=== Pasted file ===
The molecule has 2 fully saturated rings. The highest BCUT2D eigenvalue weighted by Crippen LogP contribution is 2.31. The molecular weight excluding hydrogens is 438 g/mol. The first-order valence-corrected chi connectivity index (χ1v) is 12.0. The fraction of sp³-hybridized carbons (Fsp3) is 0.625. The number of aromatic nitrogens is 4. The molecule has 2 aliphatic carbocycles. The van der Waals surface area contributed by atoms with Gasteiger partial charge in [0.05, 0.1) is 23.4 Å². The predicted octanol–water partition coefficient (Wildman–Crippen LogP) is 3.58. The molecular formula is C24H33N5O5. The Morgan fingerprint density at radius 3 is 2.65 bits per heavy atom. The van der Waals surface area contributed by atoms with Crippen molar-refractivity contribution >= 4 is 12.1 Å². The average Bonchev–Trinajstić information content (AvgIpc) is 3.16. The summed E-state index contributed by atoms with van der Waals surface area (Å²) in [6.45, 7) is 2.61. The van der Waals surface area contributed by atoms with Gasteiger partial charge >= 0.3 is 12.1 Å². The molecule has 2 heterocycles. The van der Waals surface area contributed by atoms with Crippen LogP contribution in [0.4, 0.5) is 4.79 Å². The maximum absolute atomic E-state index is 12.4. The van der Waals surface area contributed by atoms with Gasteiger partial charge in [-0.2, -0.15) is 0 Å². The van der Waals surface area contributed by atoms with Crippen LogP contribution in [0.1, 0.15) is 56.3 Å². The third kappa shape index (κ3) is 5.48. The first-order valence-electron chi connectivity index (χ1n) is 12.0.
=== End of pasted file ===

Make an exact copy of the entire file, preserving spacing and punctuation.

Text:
The molecule has 2 fully saturated rings. The highest BCUT2D eigenvalue weighted by Crippen LogP contribution is 2.31. The molecular weight excluding hydrogens is 438 g/mol. The first-order valence-corrected chi connectivity index (χ1v) is 12.0. The fraction of sp³-hybridized carbons (Fsp3) is 0.625. The number of aromatic nitrogens is 4. The molecule has 2 aliphatic carbocycles. The van der Waals surface area contributed by atoms with Gasteiger partial charge in [0.05, 0.1) is 23.4 Å². The predicted octanol–water partition coefficient (Wildman–Crippen LogP) is 3.58. The molecular formula is C24H33N5O5. The Morgan fingerprint density at radius 3 is 2.65 bits per heavy atom. The van der Waals surface area contributed by atoms with Crippen molar-refractivity contribution >= 4 is 12.1 Å². The average Bonchev–Trinajstić information content (AvgIpc) is 3.16. The summed E-state index contributed by atoms with van der Waals surface area (Å²) in [6.45, 7) is 2.61. The van der Waals surface area contributed by atoms with Gasteiger partial charge >= 0.3 is 12.1 Å². The molecule has 2 heterocycles. The van der Waals surface area contributed by atoms with Crippen LogP contribution in [0.4, 0.5) is 4.79 Å². The maximum absolute atomic E-state index is 12.4. The van der Waals surface area contributed by atoms with Gasteiger partial charge in [-0.2, -0.15) is 0 Å². The van der Waals surface area contributed by atoms with Crippen LogP contribution in [0.1, 0.15) is 56.3 Å². The third kappa shape index (κ3) is 5.48. The first-order valence-electron chi connectivity index (χ1n) is 12.0.